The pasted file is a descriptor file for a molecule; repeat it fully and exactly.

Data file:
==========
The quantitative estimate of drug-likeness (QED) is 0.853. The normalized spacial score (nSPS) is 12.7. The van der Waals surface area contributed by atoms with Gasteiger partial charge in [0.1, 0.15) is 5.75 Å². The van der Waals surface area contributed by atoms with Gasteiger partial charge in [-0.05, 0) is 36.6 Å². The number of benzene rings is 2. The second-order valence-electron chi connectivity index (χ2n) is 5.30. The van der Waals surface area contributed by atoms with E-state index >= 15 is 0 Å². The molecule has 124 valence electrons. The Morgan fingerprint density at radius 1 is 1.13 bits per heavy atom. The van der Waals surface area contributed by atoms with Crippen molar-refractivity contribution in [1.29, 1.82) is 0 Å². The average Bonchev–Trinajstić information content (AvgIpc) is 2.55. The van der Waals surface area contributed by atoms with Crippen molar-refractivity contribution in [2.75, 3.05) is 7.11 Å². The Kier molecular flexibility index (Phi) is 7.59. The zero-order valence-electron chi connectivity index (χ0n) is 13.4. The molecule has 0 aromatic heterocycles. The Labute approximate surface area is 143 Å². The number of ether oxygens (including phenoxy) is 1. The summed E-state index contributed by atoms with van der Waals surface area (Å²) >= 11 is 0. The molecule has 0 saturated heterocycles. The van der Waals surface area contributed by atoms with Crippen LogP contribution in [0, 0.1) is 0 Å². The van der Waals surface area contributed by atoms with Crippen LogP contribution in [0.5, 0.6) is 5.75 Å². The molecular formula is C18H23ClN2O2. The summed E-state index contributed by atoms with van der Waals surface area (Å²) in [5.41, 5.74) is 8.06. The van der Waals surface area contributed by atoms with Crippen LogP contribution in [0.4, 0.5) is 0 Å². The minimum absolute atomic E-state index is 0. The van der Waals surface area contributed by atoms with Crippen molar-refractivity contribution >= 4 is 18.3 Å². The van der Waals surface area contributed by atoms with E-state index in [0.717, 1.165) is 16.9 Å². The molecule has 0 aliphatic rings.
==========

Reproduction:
The quantitative estimate of drug-likeness (QED) is 0.853. The normalized spacial score (nSPS) is 12.7. The van der Waals surface area contributed by atoms with Gasteiger partial charge in [0.1, 0.15) is 5.75 Å². The van der Waals surface area contributed by atoms with Gasteiger partial charge in [-0.05, 0) is 36.6 Å². The number of benzene rings is 2. The second-order valence-electron chi connectivity index (χ2n) is 5.30. The van der Waals surface area contributed by atoms with E-state index >= 15 is 0 Å². The molecule has 124 valence electrons. The Morgan fingerprint density at radius 1 is 1.13 bits per heavy atom. The van der Waals surface area contributed by atoms with Crippen molar-refractivity contribution in [1.29, 1.82) is 0 Å². The average Bonchev–Trinajstić information content (AvgIpc) is 2.55. The van der Waals surface area contributed by atoms with Crippen molar-refractivity contribution in [2.75, 3.05) is 7.11 Å². The Kier molecular flexibility index (Phi) is 7.59. The zero-order valence-electron chi connectivity index (χ0n) is 13.4. The molecule has 0 aromatic heterocycles. The Labute approximate surface area is 143 Å². The number of ether oxygens (including phenoxy) is 1. The summed E-state index contributed by atoms with van der Waals surface area (Å²) >= 11 is 0. The molecule has 0 saturated heterocycles. The van der Waals surface area contributed by atoms with Crippen LogP contribution in [0, 0.1) is 0 Å². The van der Waals surface area contributed by atoms with Crippen LogP contribution in [0.5, 0.6) is 5.75 Å². The molecular formula is C18H23ClN2O2. The summed E-state index contributed by atoms with van der Waals surface area (Å²) in [5.41, 5.74) is 8.06. The van der Waals surface area contributed by atoms with Crippen LogP contribution in [0.4, 0.5) is 0 Å². The minimum absolute atomic E-state index is 0. The van der Waals surface area contributed by atoms with Crippen molar-refractivity contribution >= 4 is 18.3 Å². The van der Waals surface area contributed by atoms with E-state index in [0.717, 1.165) is 16.9 Å². The molecule has 0 aliphatic rings.